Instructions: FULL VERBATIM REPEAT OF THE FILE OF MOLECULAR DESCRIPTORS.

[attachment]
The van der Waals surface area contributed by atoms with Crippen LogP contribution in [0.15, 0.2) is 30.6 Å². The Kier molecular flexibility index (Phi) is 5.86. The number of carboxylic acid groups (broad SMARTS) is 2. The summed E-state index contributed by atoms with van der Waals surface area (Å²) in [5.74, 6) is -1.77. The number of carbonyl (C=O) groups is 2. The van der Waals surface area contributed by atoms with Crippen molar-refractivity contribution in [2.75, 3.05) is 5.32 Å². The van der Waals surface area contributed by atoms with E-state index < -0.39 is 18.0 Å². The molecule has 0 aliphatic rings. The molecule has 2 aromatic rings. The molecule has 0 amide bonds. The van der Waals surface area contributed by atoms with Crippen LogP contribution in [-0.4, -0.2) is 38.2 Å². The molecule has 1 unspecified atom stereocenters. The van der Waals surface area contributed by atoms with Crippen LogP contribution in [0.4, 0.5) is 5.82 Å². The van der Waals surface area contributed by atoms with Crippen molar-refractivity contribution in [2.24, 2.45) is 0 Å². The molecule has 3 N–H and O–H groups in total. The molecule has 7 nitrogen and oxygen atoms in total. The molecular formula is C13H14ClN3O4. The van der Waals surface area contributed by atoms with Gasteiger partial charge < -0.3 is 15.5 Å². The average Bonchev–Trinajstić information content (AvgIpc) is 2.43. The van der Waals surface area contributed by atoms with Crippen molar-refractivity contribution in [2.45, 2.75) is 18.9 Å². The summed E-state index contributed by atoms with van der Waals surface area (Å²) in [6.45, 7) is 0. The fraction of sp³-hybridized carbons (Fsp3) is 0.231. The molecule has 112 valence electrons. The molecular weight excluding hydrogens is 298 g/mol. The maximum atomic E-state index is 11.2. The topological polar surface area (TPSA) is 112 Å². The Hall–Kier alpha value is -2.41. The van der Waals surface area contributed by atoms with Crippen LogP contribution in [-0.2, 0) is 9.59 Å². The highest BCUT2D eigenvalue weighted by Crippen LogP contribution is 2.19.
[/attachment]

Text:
The van der Waals surface area contributed by atoms with Crippen LogP contribution in [0.15, 0.2) is 30.6 Å². The Kier molecular flexibility index (Phi) is 5.86. The number of carboxylic acid groups (broad SMARTS) is 2. The summed E-state index contributed by atoms with van der Waals surface area (Å²) in [5.74, 6) is -1.77. The number of carbonyl (C=O) groups is 2. The van der Waals surface area contributed by atoms with Crippen molar-refractivity contribution in [2.75, 3.05) is 5.32 Å². The van der Waals surface area contributed by atoms with E-state index < -0.39 is 18.0 Å². The molecule has 0 aliphatic rings. The molecule has 2 aromatic rings. The molecule has 0 amide bonds. The van der Waals surface area contributed by atoms with Crippen LogP contribution in [-0.4, -0.2) is 38.2 Å². The molecule has 1 unspecified atom stereocenters. The van der Waals surface area contributed by atoms with Crippen LogP contribution in [0.4, 0.5) is 5.82 Å². The van der Waals surface area contributed by atoms with Crippen molar-refractivity contribution in [2.24, 2.45) is 0 Å². The molecule has 3 N–H and O–H groups in total. The molecule has 7 nitrogen and oxygen atoms in total. The molecular formula is C13H14ClN3O4. The van der Waals surface area contributed by atoms with Gasteiger partial charge < -0.3 is 15.5 Å². The average Bonchev–Trinajstić information content (AvgIpc) is 2.43. The van der Waals surface area contributed by atoms with Crippen molar-refractivity contribution in [2.45, 2.75) is 18.9 Å². The summed E-state index contributed by atoms with van der Waals surface area (Å²) in [6.45, 7) is 0. The fraction of sp³-hybridized carbons (Fsp3) is 0.231. The molecule has 112 valence electrons. The molecular weight excluding hydrogens is 298 g/mol. The maximum atomic E-state index is 11.2. The topological polar surface area (TPSA) is 112 Å². The Hall–Kier alpha value is -2.41. The van der Waals surface area contributed by atoms with Crippen LogP contribution in [-0.2, 0) is 9.59 Å². The highest BCUT2D eigenvalue weighted by Crippen LogP contribution is 2.19.